Of my vague resolutions the only one I’ve really made much head way with is my resolution to watch more films. Not exactly a difficult aim and quite an enjoyable one. So since the beginning of the year I’ve seen three films in the cinema, plus one regular film club screening.
Before the Devil Knows You’re Dead
The previews described it as “part heist movie, part Greek tragedy” but it was pretty much all Greek tragedy really. It had that awful inevitability about it, where you want to scream “Don’t do that. That’s a really bad idea!” and you just know its going to end badly for everyone concerned. It didn’t end quite badly enough for Ethan Hawke’s character in my opinion, but that’s just because I have an unexplainable dislike of him.
No Country for Old Men
Its not that I didn’t understand it or that I’m a heathen who only likes blockbuster action films, but really I thought that was one of the most over-rated films I’ve ever seen. Every review I’d read of it, the reviewer was practically wetting themselves over it. But it did nothing for me. I didn’t hate it but it didn’t seem anything that special. The phrase "Emperors New Clothes" sprung to mind. Yes, it looked beautiful – give the cinematographer an Oscar by all means, but then again how difficult is it to make a good looking film with a million dollar budget? I've seen lots of good looking films. Sometimes I want something more.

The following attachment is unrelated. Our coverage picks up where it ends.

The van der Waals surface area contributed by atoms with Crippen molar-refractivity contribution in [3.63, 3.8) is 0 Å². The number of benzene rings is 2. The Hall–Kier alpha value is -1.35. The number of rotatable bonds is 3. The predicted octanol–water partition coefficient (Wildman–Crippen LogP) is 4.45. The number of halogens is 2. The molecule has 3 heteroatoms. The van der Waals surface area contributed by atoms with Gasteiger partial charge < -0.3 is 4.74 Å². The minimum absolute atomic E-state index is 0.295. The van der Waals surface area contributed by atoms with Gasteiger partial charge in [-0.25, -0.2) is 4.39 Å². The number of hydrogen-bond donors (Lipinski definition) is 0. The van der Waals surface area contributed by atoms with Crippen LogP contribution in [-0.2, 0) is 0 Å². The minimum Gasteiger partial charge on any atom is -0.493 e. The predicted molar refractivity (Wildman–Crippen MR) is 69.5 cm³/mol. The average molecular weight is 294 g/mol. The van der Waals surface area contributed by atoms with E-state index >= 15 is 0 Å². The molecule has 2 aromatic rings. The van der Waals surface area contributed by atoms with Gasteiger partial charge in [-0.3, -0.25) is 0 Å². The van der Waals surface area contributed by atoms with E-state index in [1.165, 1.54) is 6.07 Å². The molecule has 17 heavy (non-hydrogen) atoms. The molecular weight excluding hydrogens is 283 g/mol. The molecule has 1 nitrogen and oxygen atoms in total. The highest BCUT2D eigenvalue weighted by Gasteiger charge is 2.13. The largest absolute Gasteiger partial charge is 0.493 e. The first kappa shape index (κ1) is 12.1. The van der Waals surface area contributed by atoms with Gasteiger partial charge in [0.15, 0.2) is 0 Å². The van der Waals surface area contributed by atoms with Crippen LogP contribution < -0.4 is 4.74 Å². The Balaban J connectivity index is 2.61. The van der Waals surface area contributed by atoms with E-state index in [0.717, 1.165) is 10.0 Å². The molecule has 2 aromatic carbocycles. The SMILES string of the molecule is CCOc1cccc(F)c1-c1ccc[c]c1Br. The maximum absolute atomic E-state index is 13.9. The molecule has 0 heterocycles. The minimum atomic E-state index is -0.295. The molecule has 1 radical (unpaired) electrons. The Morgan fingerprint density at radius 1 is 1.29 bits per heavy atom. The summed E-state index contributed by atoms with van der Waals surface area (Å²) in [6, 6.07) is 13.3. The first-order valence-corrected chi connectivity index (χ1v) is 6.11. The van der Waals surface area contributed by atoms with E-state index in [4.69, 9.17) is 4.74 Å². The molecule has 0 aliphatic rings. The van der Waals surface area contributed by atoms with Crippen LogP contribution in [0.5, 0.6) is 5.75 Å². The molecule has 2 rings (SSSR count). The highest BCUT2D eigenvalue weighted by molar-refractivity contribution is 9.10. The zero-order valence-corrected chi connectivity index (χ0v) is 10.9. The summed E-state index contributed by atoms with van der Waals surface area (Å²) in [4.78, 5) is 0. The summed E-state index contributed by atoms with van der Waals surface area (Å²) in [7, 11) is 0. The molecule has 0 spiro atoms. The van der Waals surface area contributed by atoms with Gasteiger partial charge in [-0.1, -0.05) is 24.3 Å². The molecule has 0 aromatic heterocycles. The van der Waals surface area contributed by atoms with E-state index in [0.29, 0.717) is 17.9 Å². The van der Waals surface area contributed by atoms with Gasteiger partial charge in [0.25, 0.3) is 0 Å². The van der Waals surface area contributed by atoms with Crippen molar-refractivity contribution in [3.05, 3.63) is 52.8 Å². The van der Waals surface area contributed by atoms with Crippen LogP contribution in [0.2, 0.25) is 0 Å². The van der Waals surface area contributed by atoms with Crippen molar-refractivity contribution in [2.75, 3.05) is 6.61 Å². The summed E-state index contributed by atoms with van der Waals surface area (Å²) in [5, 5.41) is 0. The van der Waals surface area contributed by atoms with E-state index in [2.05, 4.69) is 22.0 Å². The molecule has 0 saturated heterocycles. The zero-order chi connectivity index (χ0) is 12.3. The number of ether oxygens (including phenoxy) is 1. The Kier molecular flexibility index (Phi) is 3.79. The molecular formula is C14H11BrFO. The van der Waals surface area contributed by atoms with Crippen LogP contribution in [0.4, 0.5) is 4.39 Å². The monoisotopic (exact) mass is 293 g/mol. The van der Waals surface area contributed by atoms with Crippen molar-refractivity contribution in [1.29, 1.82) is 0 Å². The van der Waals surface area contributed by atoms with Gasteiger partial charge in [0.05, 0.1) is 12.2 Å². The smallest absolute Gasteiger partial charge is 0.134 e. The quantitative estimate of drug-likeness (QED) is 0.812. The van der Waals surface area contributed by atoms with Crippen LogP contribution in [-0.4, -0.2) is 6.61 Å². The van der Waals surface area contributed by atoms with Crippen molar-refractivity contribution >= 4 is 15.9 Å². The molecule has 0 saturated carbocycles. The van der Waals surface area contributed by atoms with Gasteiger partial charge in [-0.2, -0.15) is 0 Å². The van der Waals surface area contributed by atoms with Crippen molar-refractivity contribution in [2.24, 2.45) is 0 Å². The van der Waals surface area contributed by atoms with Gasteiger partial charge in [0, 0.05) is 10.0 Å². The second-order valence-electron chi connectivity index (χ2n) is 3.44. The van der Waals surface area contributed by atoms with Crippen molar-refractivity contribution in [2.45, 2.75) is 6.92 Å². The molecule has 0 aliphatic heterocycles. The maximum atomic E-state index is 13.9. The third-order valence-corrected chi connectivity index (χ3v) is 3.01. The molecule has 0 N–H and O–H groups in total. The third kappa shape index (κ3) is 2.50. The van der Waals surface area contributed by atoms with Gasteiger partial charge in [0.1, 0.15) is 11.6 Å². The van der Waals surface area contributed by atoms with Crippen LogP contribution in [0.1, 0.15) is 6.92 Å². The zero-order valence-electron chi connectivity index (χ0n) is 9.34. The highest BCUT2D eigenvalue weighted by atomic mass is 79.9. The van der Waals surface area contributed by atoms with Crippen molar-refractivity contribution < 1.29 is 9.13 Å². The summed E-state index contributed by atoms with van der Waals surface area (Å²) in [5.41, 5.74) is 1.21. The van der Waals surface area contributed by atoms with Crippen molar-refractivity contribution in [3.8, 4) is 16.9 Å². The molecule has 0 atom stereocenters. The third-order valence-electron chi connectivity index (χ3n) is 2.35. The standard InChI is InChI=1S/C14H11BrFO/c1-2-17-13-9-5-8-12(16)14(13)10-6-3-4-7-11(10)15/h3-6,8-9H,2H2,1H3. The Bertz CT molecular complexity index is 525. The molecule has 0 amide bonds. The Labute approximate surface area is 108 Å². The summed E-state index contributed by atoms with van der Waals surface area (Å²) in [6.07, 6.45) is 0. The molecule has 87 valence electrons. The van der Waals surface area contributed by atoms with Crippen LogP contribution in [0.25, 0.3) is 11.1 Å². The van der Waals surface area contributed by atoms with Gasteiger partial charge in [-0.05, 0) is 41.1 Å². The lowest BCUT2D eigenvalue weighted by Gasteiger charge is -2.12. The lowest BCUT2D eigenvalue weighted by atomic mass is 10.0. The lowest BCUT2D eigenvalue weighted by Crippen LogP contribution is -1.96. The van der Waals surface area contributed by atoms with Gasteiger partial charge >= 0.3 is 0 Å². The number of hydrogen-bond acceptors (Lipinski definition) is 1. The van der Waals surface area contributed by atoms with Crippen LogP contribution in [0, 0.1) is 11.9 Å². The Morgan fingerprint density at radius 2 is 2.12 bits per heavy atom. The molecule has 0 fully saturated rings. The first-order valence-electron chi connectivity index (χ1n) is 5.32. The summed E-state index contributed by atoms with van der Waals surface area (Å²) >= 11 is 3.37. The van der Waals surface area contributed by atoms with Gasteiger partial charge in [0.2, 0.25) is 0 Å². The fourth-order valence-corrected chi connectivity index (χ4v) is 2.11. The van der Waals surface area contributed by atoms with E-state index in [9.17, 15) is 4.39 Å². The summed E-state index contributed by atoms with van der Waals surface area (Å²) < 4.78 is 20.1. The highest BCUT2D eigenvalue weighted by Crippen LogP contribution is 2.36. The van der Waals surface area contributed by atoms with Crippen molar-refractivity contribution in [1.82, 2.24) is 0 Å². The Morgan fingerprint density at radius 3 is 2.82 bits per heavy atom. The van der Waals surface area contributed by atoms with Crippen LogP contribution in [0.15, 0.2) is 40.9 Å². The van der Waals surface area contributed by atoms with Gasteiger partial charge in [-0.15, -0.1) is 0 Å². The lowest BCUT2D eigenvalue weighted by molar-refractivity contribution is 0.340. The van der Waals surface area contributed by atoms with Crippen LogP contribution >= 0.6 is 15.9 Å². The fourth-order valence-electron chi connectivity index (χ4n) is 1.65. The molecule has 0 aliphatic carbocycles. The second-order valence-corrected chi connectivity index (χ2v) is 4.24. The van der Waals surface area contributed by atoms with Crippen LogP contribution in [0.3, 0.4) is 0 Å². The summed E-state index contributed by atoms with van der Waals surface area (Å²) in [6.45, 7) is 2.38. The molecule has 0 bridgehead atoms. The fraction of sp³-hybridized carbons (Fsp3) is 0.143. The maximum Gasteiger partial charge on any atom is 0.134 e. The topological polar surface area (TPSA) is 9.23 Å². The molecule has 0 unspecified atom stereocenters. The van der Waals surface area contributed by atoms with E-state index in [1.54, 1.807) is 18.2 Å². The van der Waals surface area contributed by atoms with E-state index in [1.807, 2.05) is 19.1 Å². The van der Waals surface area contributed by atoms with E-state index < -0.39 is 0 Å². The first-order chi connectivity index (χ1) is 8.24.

Frank and Cindy
The film club screening this month was a documentary about a one-hit wonder musician and his wife, as filmed by her son. I’d never heard of Frank’s group Oxo who had one hit in the USA in the 80s, but that didn’t matter. Unlike No Country for Old Men, it didn’t look good. It won’t be winning any cinematography awards anytime soon but it had something more. It was funny, it was touching, it was interesting, it was original. Unfortunately it may never come to a cinema near you but it is still going round various festivals.
Courtesy of the Sunday Times, we went to a preview screening of this last night. A comedy about teenage pregnancy doesn’t sound the most promising (I was half expecting something like a Ken Loach film!) but it was brilliant. It was funny and heart-warming and really properly feel good, which is saying something as very little usually makes me feel good. I liked everything about it - the music, the titles and since I no longer have a father, I would like to be adopted by her father in the film.
My only qualms with it is the way it is being marketed as being a script by a stripper turned writer – actually she was an advertising executive turned stripper first of all, but that doesn’t make for such good copy.
The people coming out of the cinema behind me had a strange complaint about it though. They didn’t believe the girl was 16 as "she acted more like a 12 year old with her constant drinking of Sunny Delight". This wasn’t a major part of the plot and seemed a very small odd thing to pick on, but perhaps they were students doing a thesis on “the consumption of soft drinks in contemporary cinema”.